A London headteacher has criticised the fact that no account is taken of the traumatic impact knife crime has on a school in judging its performance.
Joan Deslandes, who leads Kingsford Community School in Newham, East London, has spoken about the fallout from three separate pupil murders that happened within a short space of time.
Kingsford sixth former Stephen Boachie, 17, was knifed through the heart outside a pub. Less than three months later, another pupil – 15-year-old John Regis – was stabbed to death on his way home from the cinema.
The following month, 14 -year-old Paul Erhahon was stabbed outside a block of flats.
Ms Deslandes highlighted that no account has been taken of the impact of these tragedies on the school, including the trauma experienced by its pupils.
“There are no league tables that actually have done an assessment of the impact that that has on communities, on mental health and how you actually help pupils to drag them out of some of the challenges they face,” she said.
“The impact of these things on mental health is another story altogether, which I cannot begin to explain and when they are looking at achievements of inner city schools, is often forgotten.”
Ms Deslandes was speaking at the Festival of Higher Education at the University of Buckingham, which concludes today.
While her comments related to events at her school that took place in 2007, they are likely to resonate with other headteachers amid reports of rising violent crime in the capital in recent months.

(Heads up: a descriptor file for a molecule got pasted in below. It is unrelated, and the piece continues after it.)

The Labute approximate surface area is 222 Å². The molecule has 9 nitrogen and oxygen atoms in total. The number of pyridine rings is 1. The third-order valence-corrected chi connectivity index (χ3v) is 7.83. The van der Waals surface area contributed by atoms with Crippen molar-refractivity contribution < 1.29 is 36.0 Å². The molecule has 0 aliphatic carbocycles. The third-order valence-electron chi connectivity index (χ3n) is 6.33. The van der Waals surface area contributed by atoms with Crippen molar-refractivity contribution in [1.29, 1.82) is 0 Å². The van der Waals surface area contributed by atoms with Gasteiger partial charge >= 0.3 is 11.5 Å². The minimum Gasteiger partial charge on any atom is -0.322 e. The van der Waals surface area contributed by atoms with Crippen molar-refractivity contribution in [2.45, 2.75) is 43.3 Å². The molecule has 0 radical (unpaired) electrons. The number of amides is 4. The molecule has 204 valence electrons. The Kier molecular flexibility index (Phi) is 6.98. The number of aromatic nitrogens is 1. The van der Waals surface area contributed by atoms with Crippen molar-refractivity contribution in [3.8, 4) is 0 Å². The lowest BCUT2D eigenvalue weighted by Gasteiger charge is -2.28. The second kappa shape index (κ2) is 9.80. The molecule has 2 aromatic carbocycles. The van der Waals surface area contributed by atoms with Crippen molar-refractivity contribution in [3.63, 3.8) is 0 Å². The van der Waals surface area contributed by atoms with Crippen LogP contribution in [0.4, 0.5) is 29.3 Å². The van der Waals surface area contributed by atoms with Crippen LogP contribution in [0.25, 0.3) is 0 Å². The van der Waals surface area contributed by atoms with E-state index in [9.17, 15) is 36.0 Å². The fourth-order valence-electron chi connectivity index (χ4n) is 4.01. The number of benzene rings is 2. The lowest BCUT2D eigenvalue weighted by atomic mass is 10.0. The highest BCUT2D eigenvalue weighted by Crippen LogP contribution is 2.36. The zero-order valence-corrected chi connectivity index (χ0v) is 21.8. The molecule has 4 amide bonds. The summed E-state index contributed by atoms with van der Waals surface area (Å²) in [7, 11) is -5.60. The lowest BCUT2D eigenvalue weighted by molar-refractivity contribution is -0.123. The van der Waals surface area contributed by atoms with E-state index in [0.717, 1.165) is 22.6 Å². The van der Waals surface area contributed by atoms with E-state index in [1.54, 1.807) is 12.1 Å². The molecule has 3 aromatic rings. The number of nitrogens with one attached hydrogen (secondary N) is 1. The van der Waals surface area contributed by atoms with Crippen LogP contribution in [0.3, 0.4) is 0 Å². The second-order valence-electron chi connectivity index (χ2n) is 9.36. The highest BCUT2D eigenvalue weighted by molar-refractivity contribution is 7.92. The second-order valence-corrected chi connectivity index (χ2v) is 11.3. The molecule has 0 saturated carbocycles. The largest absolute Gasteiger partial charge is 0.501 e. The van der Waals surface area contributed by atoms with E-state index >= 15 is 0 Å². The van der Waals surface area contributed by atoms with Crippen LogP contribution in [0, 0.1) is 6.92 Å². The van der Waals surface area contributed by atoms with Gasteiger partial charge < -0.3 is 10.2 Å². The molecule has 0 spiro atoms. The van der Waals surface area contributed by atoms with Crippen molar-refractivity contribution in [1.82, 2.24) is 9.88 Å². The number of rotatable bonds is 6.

Just last week, a 16-year-old wearing his school uniform was stabbed in Streatham, south-west London.
And last month, a teenager from Enfield, North London, who lost part of his lung when he was knifed in a random attack, complained that exam boards were refusing to take the crime into consideration when awarding his grades.
Ms Deslandes was speaking at a session discussing what more schools can do to improve social mobility and access to higher education.
She described a scheme with Brighton College, East Sussex, launched in 2009 to enable three students from the “most challenging of personal circumstances” to attend the college each year to study for their A levels as boarders.
The first trio to go did so in the shadow of the murders, she explained.
She said: “The very first cohort of three pupils who had this fantastic opportunity were learning how to overcome the trauma of having three of their peers in our school being murdered within the space of three months: on New Year’s Day, Mother’s Day and Good Friday, due to the knife crime which remains a scourge on our capital city, indeed our country.”
Despite all the challenges these pupils faced, she added that two of them subsequently had “fantastic outcomes".
“Those outcomes meant that they went to Oxbridge, they contributed to the very few or the very low numbers of BME and working class pupils who went on to Oxbridge.
"They are making fantastic contributions and effective citizens in our society, the like of which many of their families, they themselves and many people who knew them at 11 would never have imagined.”
Ms Deslandes has since sought to broaden the type of support offered to pupils from disadvantaged backgrounds by co-founding the London Academy of Excellence in Stratford, a highly-selective sixth form.